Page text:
African and Asian nations on Tuesday agreed on urgent measures to tackle the illegal ivory trade, from the slaughter of elephants to the trafficking of their valuable tusks to the Far East.
The deal comes after top officials and experts from 30 states met in Botswana this week to tackle an upsurge in elephant poaching as demand for ivory soars from countries such as China and Thailand.
Countries that are home to elephants, and those where their ivory ends up, agreed to "urgent measures to halt the illegal trade and secure elephant populations across Africa," the International Union for Conservation of Nature (IUCN) and Botswanan government said in a statement.
The measures include a "zero tolerance approach", which includes maximum sentences for wildlife crimes and boosting the ability of national agencies to deal with highly-organised poaching syndicates.
The meeting also agreed that ivory trafficking should be classified as a "serious crime", paving the way for international cooperation such as mutual legal assistance, asset seizure and forfeiture, and extradition.
"The summit is the first-ever meeting focusing on the dynamics of the entire ivory value chain," the statement said.
Conservation groups at the African Elephant Summit warned this week Africa could lose 20 percent of its elephant population within a decade.
Africa and Asia must 'join forces'
The large animals, a key tourist attraction in Africa, are increasingly hunted by criminal gangs and militias using sophisticated equipment, while high-level corruption helps move the ivory off the continent, summit organisers said.
Proceeds are in some cases used to "fund armed militias and rebel groups engaged in internal and cross border conflicts," according to the IUCN.
Six countries signed the pact but all 30 states attending the summit agreed on the measures and committed to inking the deal, Simon Stuart, chair of the IUCN Species Survival Commission, told AFP.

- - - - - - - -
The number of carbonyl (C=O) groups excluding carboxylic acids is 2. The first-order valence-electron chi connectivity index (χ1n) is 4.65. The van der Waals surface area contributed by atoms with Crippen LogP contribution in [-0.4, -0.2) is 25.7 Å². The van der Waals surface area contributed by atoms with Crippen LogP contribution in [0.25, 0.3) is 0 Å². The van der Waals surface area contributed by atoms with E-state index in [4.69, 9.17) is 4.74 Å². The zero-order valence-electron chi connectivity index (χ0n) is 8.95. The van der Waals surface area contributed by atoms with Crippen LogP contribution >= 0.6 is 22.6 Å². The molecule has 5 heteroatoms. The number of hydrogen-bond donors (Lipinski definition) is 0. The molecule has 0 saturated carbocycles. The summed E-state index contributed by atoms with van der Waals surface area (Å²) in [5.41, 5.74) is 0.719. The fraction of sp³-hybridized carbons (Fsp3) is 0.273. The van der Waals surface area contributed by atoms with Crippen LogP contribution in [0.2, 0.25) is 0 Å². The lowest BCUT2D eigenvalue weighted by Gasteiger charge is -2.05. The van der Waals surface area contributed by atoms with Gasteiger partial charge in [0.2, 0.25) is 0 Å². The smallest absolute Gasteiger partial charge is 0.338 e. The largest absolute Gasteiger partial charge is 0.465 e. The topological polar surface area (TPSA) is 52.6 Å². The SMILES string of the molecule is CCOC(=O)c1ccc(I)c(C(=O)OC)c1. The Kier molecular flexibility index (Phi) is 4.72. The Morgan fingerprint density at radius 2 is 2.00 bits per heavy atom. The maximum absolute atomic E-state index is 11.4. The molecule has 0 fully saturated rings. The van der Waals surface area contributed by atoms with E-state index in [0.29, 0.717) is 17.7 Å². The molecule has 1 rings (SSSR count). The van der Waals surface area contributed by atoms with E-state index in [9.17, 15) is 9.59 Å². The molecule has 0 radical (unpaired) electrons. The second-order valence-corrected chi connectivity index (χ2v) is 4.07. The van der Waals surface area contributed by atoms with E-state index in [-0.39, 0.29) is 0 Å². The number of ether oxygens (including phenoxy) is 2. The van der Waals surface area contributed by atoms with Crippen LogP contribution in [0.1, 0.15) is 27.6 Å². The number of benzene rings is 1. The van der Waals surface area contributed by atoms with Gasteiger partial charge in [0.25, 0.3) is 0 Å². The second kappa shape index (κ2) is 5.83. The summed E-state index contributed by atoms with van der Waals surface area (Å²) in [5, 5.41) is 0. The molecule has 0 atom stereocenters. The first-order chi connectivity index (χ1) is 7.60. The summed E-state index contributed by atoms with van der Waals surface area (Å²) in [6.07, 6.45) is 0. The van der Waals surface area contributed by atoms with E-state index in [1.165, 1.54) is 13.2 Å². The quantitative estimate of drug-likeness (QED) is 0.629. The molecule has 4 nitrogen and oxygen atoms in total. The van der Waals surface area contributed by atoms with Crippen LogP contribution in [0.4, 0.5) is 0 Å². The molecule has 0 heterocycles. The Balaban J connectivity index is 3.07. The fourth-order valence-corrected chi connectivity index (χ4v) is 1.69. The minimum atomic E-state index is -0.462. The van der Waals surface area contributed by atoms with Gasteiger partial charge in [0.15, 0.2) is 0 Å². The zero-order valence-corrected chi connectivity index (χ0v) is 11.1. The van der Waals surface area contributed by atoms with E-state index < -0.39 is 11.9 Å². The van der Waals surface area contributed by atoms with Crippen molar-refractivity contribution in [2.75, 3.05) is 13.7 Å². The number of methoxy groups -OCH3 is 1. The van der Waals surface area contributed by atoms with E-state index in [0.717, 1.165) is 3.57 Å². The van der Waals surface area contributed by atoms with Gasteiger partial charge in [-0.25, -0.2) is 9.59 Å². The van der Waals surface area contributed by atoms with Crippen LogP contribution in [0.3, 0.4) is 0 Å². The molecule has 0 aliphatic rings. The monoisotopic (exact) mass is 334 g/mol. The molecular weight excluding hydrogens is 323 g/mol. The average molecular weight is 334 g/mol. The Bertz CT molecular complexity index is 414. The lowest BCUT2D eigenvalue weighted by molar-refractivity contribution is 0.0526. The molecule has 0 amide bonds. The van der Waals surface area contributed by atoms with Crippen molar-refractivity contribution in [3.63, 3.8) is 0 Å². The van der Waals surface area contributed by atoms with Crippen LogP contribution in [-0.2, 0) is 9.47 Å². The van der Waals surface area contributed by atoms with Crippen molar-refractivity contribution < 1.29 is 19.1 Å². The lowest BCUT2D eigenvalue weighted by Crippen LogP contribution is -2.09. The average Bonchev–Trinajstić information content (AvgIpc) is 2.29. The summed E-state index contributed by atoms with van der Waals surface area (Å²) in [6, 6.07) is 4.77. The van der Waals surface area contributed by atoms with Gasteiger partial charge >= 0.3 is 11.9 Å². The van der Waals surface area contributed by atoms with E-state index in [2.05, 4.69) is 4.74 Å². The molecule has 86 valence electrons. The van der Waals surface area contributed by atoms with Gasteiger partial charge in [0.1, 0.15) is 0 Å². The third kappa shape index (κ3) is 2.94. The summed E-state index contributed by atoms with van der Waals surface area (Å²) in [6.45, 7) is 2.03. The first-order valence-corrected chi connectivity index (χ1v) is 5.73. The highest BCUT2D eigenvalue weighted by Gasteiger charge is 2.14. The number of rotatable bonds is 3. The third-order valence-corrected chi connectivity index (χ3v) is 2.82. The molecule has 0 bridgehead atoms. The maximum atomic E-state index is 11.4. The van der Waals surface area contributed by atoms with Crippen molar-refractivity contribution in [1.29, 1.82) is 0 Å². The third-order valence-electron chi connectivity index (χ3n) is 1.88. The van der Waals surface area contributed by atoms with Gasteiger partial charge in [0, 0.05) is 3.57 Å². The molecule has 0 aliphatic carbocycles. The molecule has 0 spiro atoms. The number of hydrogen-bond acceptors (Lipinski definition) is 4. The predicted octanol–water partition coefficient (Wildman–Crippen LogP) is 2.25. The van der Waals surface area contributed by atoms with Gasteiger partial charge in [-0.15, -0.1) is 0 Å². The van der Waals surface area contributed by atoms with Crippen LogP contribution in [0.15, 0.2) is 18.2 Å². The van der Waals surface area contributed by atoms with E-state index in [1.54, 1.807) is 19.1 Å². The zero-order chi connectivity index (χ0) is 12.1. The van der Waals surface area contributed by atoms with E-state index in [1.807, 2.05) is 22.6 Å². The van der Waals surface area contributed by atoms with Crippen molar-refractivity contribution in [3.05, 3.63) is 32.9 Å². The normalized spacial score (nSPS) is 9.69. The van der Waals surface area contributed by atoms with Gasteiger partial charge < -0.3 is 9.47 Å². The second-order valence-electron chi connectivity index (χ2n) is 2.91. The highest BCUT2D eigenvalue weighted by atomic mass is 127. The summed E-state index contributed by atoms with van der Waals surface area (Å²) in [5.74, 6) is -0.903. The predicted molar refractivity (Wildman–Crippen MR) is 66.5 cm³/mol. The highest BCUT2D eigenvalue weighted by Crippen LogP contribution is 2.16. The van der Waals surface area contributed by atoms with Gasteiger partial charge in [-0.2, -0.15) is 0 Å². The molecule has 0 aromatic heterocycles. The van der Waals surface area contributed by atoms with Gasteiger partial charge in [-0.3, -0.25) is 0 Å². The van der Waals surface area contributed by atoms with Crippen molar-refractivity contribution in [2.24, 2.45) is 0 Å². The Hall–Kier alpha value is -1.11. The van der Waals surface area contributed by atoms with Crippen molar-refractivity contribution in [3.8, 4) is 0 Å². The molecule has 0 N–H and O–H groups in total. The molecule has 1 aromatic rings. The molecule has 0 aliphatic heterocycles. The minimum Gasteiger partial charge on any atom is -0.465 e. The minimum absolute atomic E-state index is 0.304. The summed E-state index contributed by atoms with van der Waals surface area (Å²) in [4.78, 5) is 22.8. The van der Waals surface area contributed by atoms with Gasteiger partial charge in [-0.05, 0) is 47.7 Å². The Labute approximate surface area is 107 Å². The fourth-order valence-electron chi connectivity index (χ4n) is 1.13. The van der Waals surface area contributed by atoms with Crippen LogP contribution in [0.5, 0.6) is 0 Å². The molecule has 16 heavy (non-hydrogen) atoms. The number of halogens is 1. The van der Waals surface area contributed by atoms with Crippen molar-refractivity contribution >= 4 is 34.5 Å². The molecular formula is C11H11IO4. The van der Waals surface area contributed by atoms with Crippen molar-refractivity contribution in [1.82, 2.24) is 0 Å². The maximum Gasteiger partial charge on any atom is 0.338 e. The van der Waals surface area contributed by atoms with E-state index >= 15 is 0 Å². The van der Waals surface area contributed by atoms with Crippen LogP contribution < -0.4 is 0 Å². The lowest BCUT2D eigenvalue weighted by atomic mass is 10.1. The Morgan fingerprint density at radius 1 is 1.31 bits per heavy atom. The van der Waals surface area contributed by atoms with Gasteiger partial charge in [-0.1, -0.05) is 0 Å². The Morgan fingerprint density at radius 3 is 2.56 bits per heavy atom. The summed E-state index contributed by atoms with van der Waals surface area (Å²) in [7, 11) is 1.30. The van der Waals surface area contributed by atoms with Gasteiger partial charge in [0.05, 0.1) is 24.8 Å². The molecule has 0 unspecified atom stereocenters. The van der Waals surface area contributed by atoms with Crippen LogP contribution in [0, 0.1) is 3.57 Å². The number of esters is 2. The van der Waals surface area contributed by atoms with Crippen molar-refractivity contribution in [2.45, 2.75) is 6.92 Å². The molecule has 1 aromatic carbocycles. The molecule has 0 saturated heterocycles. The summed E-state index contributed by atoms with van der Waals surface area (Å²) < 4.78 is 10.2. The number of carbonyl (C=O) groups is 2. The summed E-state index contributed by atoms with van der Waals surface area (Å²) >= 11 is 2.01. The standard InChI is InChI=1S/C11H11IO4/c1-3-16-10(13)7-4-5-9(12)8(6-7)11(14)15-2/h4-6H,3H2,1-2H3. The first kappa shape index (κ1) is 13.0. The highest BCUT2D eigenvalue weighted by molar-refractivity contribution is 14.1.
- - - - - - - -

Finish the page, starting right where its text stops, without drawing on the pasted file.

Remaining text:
"We have consensus, it's good news."
Among those who agreed to the measures were key elephant nations such as Gabon, Kenya, Niger and Zambia, transit countries Vietnam, Philippines and Malaysia and ivory destination states, including China and Thailand.
These countries will strengthen co-operation between their law enforcement agencies and create mechanisms at home to "allow immediate action" against anyone involved in poaching or the illegal ivory trade.
According to a report by CITES, TRAFFIC and IUCN, an estimated 22,000 elephants were illegally killed across the continent last year, as poaching reached "unacceptably elevated levels."
"We are very pleased with the result of the summit, especially as it involves some of the most important countries along the illegal ivory value chain," said Julia Marton-Lefevre, IUCN director general.
It was hoped that the outcomes would help boost wider efforts to tackle trade in other hard-hit species such as rhinos and pangolins, she added.
Africa's elephant population is estimated at 500,000 animals, compared with 1.2 million in 1980 and 10 million in 1900, and they are listed as vulnerable.
"Our window of opportunity to tackle the growing illegal ivory trade is closing and if we do not stem the tide, future generations will condemn our unwillingness to act," said Botswana President Ian Khama whose country holds Africa's largest elephant population.
"Now is the time for Africa and Asia to join forces to protect this universally valued and much needed species."
Researchers believe that poverty and weak governance in African countries where elephants live are driving forces behind a spike in poaching.
Elephant tusks and other body parts are prized in Asia and the Middle East for ornaments, as talismans, and for use in traditional medicine.
Ivory trade is banned under the CITES, yet the illegal trade is estimated to be worth up to $10 billion (7.4 billion euros) a year.
The price of ivory on the black market shot up tenfold in the past decade to more than $2,000 per kilogramme. On average, an adult elephant tusk can weigh 20 kg (44 pounds), according to experts.